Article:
450 g (1lb) sweet potato, peeled, chopped into 2 cm chunks
3/4 cup pitted prunes (dried plums), halved
150g (5oz) green beans, trimmed, sliced into 3
400g (14oz) can chick peas, drained and rinsed
80g (3oz) baby spinach leaves
3 tbs chopped parsley

Beef and prune (dried plum) tagine

Heat 1 tablespoon of the oil in a large frying pan and cook onion for about 4–5 minutes over a medium-low heat until softening. Add remaining oil and brown the beef on high, stirring occasionally. Reduce heat, add the garlic and all the spices and stir for a few seconds to coat the meat.
Add tomatoes and stock, stir, then bring to the boil, cover and simmer for 1½ hours. Add sweet potato and prunes and simmer for another 30 minutes, uncovered, stirring occasionally. Add chick peas and beans, cover and cook for another 5 minutes. Add spinach and parsley and stir until spinach has just wilted..

Per serve
Energy: 1660kJ/ 395cals; Protein 29g; Fat 18g (includes 4g saturated fat and 38mg cholesterol); Available carbs 28 g; Fibre 8g

Busting Food Myths with Nicole Senior

Myth: You need to eat every few hours to lose weight

Nicole Senior

Fact: To lose weight you need to eat less over the day and constant snacking may impede your efforts
I’ve read many websites, books and diet programs that say you must eat every few hours or the body will go into ‘starvation mode’ which slows the metabolism and encourages weight regain. This is incorrect. I’m all for eating regular balanced meals, but insisting everyone snack every few hours is simply not necessary and may actually encourage overeating and weight gain.

When it comes to weight loss, the total amount of food you eat is what matters not how often you eat. I’m not recommending it, but you could eat one large meal a day and still lose weight if the energy contained in the meal was less than your needs. ‘Starvation mode’ is a non-scientific term but perhaps describes ketosis: the state of burning fat instead of carbohydrate (glucose). Rather than something to be avoided, this is the end goal of reducing body fat. Very Low Calorie Diets (VLCDs) invoke ketosis quickly and that’s why they work. These have been used by health professionals for very large patients when rapid weight loss is needed for health reasons. Every successful weight loss diet must have a little ‘starvation mode’ for it to work.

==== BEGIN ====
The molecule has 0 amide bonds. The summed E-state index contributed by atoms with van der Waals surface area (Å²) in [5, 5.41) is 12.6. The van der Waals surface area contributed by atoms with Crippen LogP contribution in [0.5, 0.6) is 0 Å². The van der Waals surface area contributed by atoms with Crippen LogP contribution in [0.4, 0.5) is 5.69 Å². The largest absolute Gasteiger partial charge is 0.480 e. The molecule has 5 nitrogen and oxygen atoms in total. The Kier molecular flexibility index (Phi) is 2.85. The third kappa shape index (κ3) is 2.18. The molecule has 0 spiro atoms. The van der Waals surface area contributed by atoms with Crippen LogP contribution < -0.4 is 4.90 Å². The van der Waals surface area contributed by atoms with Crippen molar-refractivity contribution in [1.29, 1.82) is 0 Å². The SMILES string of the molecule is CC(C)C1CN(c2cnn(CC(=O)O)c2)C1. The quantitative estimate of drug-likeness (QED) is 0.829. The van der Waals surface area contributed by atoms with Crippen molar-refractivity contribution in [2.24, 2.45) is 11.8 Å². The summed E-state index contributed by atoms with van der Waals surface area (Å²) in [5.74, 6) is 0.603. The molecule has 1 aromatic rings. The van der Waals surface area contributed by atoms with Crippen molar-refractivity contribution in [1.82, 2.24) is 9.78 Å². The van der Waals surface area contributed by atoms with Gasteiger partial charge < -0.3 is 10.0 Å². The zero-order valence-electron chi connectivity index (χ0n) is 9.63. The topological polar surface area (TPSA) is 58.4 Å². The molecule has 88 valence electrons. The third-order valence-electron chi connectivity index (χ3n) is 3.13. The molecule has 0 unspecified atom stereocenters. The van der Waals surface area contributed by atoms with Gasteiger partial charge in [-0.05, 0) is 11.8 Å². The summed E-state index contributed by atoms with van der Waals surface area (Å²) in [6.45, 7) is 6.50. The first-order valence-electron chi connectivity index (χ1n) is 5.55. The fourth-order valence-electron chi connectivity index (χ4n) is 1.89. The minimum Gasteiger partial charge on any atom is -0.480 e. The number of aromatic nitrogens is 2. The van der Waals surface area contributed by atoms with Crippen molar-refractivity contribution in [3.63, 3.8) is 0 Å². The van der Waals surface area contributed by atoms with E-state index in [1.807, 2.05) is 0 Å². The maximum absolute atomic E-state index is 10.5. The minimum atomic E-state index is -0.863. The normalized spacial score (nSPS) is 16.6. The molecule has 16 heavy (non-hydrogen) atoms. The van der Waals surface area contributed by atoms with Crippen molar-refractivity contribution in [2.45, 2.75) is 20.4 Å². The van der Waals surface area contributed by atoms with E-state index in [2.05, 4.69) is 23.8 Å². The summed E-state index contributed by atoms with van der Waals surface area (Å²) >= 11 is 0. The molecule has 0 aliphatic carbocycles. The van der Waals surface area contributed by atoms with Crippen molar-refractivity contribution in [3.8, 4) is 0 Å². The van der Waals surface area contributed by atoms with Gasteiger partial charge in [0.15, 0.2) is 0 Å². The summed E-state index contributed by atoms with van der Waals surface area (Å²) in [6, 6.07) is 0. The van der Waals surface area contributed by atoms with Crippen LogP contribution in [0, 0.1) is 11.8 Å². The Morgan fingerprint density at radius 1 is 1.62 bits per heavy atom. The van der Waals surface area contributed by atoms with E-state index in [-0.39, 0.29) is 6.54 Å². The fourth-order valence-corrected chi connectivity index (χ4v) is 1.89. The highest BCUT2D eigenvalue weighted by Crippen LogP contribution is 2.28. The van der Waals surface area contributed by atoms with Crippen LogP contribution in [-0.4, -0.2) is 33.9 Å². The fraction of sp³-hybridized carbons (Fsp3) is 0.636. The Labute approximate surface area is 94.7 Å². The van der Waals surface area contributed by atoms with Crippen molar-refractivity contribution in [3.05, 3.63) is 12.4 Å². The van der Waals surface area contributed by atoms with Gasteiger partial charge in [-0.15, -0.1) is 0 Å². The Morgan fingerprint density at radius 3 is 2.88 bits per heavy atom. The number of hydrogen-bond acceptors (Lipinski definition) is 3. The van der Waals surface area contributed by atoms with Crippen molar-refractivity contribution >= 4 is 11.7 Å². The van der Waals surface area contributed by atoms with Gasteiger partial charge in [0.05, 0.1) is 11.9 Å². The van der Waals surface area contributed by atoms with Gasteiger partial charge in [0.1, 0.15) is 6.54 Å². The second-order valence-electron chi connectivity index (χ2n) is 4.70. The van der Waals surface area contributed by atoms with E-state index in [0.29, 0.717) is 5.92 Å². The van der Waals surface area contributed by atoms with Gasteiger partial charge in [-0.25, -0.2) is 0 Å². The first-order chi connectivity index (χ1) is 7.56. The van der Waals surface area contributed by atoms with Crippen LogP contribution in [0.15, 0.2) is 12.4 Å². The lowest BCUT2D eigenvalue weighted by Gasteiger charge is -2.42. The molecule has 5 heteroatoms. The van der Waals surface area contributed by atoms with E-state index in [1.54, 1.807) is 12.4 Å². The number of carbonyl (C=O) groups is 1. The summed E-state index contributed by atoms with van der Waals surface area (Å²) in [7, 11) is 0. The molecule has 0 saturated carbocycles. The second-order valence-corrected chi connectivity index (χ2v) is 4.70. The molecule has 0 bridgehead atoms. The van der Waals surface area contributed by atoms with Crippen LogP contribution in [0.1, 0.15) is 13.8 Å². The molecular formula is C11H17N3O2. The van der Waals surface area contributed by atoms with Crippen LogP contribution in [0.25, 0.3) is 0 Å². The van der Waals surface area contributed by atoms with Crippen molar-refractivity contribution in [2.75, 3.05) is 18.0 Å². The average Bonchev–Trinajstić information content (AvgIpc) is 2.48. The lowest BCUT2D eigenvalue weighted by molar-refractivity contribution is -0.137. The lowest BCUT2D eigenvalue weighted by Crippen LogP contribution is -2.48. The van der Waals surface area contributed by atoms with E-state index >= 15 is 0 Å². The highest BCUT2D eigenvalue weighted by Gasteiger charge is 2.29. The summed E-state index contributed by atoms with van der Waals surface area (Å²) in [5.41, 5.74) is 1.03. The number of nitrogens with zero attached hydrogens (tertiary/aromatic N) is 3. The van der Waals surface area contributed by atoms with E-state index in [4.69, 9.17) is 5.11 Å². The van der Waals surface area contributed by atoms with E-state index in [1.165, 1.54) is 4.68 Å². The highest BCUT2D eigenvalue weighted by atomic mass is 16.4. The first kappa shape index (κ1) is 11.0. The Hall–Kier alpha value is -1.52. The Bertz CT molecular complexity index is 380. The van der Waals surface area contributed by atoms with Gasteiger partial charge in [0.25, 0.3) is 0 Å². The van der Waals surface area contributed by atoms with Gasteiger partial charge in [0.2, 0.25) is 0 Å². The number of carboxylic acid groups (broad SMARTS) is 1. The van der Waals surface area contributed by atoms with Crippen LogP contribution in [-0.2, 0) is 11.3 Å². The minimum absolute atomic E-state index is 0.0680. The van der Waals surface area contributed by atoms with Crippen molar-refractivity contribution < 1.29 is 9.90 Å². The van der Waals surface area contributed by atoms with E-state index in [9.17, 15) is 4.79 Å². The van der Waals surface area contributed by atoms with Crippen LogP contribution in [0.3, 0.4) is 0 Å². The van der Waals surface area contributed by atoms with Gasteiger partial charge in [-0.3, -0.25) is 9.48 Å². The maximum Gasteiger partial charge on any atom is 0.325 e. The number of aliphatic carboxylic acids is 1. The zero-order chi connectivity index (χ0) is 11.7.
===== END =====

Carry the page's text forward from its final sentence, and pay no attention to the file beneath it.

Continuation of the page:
Your metabolism does not become permanently slowed by eating less food, or eating less often. Metabolic derangement is not why many people regain weight after dieting, but rather they slide back into old habits and fail to eat less to suit their smaller body weight. Your metabolic rate goes up and down relative to body size, lean muscle mass, energy (food) intake and exercise. It’s an unfortunate fact that once you’ve lost weight on a diet, you need to eat less than you did before; you need a new normal to maintain the loss. You can minimise this effect by exercising to maintain or increase your muscle mass because muscle is ‘hungrier’ than fat and demands more metabolic energy.

Individuals vary in their need to snack, and this can change over a lifetime. I remember as a young adult experiencing quite debilitating hunger (I called it ‘cotton wool head’) if I didn’t eat between meals, yet now I find I don’t need to. If I feel peckish between meals the reason is often boredom or because food is there, not because I’m actually hungry. Does this sound familiar?